And not unexpected either, except for those who continue to defend ObamaCare as the solution to rising medical costs. A poll of over 2,000 emergency room doctors shows that visits to ERs have increased, and in precisely the population that ObamaCare advocates claimed they would decrease and reduce costs:
A survey of 2,098 emergency-room doctors conducted in March showed about three-quarters said visits had risen since January 2014. That was a significant uptick from a year earlier, when less than half of doctors surveyed reported an increase. The survey by the American College of Emergency Physicians is scheduled to be published Monday.
Medicaid recipients newly insured under the health law are struggling to get appointments or find doctors who will accept their coverage, and consequently wind up in the ER, ACEP said. Volume might also be increasing due to hospital and emergency-department closures—a long-standing trend.
“There was a grand theory the law would reduce ER visits,” said Dr. Howard Mell, a spokesman for ACEP. “Well, guess what, it hasn’t happened. Visits are going up despite the ACA, and in a lot of cases because of it.”
ObamaCare includes a Medicaid expansion component, which advocates claimed would get people out of ERs and into clinics. Emergency rooms cannot deny service, and many people without health insurance chose to seek care in ERs and then let their bills go unpaid, creating the need for government subsidies. By forcing people into either health insurance plans or Medicaid through the individual mandate, ObamaCare would give these patients the option to seek medical care at lower-cost clinics rather than through expensive ER visits, which was a major theory for its supposed cost controls.
And in theory, that sounded pretty good. In practice? Not so much:
The American College of Emergency Physicians (ACEP), which conducted the survey, pointed to the shortage of primary care doctors and the low payment rates from Medicaid, which accounts for much of ObamaCare’s coverage expansion.
“America has severe primary care physician shortages, and many physicians will not accept Medicaid patients because Medicaid pays so inadequately,” Dr. Michael Gerardi, president of ACEP, said in a statement. “Just because people have health insurance does not mean they have access to timely medical care.”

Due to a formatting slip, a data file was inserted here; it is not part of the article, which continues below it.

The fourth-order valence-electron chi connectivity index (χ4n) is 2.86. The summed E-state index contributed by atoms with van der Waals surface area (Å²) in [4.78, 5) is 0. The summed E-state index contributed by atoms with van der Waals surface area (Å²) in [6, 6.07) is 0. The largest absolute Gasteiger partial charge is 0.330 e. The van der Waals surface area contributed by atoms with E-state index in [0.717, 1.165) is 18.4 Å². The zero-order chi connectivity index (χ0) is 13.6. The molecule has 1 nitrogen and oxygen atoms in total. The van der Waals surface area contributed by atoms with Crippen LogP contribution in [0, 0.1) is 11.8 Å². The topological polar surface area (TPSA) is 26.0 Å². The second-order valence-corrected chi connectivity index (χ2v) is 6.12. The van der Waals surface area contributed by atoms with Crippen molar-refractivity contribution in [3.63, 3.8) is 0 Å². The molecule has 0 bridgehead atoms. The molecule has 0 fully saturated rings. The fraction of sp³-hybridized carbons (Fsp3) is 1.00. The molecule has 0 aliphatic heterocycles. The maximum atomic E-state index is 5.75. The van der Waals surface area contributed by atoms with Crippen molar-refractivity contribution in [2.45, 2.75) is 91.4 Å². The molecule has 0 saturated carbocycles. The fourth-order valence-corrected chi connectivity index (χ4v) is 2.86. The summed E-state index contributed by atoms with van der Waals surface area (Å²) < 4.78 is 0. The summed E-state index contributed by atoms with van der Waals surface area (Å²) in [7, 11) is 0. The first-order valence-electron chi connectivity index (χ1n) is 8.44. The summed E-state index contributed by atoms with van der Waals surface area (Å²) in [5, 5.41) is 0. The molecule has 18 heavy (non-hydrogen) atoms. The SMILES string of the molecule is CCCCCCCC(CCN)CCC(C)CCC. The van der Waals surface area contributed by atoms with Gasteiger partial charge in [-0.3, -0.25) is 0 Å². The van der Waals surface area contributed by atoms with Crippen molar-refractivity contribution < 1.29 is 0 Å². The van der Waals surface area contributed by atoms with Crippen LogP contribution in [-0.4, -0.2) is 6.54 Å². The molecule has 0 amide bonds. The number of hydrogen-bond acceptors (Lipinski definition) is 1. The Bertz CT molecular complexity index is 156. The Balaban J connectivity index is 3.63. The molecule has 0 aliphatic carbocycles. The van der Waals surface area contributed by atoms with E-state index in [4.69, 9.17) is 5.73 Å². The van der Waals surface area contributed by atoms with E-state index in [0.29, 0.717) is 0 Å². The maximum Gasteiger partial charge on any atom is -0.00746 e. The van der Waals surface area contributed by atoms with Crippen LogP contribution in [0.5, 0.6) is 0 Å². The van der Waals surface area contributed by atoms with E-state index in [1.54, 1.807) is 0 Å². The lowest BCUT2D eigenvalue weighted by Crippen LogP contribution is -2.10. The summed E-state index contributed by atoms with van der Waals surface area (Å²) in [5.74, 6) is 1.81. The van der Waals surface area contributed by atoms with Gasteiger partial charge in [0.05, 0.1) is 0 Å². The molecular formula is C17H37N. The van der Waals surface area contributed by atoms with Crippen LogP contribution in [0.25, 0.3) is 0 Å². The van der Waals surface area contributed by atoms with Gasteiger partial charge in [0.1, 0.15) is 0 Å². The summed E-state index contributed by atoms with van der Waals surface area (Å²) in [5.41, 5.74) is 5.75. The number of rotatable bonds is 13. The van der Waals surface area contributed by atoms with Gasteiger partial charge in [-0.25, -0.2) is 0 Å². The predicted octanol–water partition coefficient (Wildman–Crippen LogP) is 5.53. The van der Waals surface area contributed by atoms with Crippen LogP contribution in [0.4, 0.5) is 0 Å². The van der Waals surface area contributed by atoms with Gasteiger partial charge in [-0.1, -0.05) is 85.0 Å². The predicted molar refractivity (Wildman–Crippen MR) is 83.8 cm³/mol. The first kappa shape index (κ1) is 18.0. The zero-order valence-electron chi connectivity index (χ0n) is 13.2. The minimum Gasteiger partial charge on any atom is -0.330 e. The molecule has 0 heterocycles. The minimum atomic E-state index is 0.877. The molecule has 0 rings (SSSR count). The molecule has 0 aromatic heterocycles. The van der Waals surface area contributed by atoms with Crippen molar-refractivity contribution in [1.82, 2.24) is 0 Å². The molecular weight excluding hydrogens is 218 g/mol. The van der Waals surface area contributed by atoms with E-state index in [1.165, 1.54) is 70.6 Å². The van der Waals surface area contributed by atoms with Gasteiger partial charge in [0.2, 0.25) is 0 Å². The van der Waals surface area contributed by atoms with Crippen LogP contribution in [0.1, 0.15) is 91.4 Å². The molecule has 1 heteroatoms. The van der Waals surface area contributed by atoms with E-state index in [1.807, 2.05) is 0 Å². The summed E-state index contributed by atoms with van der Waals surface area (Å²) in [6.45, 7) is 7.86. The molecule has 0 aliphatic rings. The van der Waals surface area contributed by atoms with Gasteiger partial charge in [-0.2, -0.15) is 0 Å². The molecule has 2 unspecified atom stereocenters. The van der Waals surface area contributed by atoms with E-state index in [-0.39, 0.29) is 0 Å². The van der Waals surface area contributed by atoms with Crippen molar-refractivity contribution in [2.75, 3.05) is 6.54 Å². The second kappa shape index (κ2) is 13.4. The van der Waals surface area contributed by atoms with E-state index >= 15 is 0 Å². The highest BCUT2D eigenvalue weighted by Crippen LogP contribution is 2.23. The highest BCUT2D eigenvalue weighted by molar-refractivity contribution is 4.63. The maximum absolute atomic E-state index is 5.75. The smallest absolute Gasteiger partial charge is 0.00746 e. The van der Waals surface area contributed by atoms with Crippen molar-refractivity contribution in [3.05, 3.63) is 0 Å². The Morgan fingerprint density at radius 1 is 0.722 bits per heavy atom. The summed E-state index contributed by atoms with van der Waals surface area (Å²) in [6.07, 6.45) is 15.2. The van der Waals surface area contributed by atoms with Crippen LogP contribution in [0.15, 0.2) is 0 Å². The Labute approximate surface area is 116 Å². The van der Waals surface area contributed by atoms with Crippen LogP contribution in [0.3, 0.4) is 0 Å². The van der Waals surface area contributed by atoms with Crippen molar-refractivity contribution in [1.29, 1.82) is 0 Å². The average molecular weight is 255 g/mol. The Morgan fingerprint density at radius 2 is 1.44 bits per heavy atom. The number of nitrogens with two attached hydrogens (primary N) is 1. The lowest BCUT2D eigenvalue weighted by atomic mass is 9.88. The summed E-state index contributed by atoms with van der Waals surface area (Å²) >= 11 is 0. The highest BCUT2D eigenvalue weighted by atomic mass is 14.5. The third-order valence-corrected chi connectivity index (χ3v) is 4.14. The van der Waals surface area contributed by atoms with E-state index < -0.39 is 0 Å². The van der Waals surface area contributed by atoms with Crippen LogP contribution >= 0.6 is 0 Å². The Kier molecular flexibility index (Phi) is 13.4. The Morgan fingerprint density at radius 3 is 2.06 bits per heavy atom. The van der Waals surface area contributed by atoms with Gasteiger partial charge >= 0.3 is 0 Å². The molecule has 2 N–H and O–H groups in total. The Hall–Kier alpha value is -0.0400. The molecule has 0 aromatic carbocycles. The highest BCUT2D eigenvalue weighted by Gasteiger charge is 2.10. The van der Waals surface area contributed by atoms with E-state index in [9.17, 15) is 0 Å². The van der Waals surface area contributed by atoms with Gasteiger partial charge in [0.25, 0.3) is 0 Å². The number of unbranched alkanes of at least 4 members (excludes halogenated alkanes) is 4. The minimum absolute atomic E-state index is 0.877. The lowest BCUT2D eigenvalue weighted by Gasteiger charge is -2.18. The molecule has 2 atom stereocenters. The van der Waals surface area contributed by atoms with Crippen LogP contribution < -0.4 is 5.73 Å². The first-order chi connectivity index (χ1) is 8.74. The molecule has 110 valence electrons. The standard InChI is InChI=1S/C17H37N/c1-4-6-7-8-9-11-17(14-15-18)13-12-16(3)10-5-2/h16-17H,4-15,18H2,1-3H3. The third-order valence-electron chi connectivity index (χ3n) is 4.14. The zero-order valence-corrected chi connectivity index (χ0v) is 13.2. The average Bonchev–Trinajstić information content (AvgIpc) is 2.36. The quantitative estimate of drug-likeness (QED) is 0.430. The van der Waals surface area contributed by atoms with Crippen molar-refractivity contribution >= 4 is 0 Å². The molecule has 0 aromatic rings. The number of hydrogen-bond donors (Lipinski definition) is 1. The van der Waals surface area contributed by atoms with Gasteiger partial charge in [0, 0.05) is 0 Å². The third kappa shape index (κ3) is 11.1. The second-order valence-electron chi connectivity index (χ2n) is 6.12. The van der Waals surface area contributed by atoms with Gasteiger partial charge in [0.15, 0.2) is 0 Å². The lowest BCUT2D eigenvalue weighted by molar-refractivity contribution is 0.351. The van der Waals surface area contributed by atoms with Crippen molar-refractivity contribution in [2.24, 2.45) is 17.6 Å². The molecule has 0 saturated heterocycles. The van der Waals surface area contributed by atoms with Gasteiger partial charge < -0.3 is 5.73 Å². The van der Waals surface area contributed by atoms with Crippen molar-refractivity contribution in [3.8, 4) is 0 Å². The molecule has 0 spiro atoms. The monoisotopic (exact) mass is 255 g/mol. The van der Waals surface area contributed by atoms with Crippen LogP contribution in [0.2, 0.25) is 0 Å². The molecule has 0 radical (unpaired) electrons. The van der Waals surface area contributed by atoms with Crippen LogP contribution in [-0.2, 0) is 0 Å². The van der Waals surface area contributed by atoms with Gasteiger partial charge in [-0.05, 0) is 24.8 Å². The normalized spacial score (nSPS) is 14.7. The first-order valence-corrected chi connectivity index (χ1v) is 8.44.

The inability to get a timely appointment with a primary care doctor leaves people still relying on emergency rooms, he argues.
A somewhat smaller majority of respondents in this poll (56%) say that the increase is coming from Medicaid patients for this reason. Simply forcing people into Medicaid doesn’t solve the problem, because Medicaid’s reimbursements make that business unattractive for family practice clinics. This is the difference between health insurance and health care, which was pointed out repeatedly by ObamaCare critics from the beginning.
The trend is hardly new, either. Fifteen months ago, the New York Times reported that a study in Oregon showed the exact same trend:
Supporters of President Obama’s health care law had predicted that expanding insurance coverage for the poor would reduce costly emergency room visits because people would go to primary care doctors instead. But a rigorous new experiment in Oregon has raised questions about that assumption, finding that newly insured people actually went to the emergency room a good deal more often.
The study, published in the journal Science, compared thousands of low-income people in the Portland area who were randomly selected in a 2008 lottery to get Medicaid coverage with people who entered the lottery but remained uninsured. Those who gained coverage made 40 percent more visits to the emergency room than their uninsured counterparts during their first 18 months with insurance.
The pattern was so strong that it held true across most demographic groups, times of day and types of visits, including those for conditions that were treatable in primary care settings.
The findings cast doubt on the hope that expanded insurance coverage will help rein in emergency room costs just as more than two million people are gaining coverage under the Affordable Care Act. And they go against one of the central arguments of the law’s supporters, that extending insurance to large numbers of Americans would reduce emergency room use, and eventually save money.
That concept is still valid. The problem is in the assumptions about how to structure the reform. ObamaCare took the top-down, one-size-fits-all progressive approach of mandates and government interventions. This is the inevitable outcome — a shrinking of the market, artificial shortages, and the utterly predictable sharp rise in costs and bad outcomes from it.
The proper solution involves leveraging the free market to increase supply, send proper price signals, and put the government out of the health-insurance business. Allow insurance companies to sell across state lines, push them out of the health maintenance business with a reliance on catastrophic coverage and HSAs, and encourage the growth of retail clinics that compete openly and honestly on price. In short, we should adopt the Lasik or plastic surgery model, where providers are bountiful and prices drop as a result of high supply and open competition. ObamaCare took us in exactly the wrong direction, and it will end up sending costs soaring as a result — and it already has begun.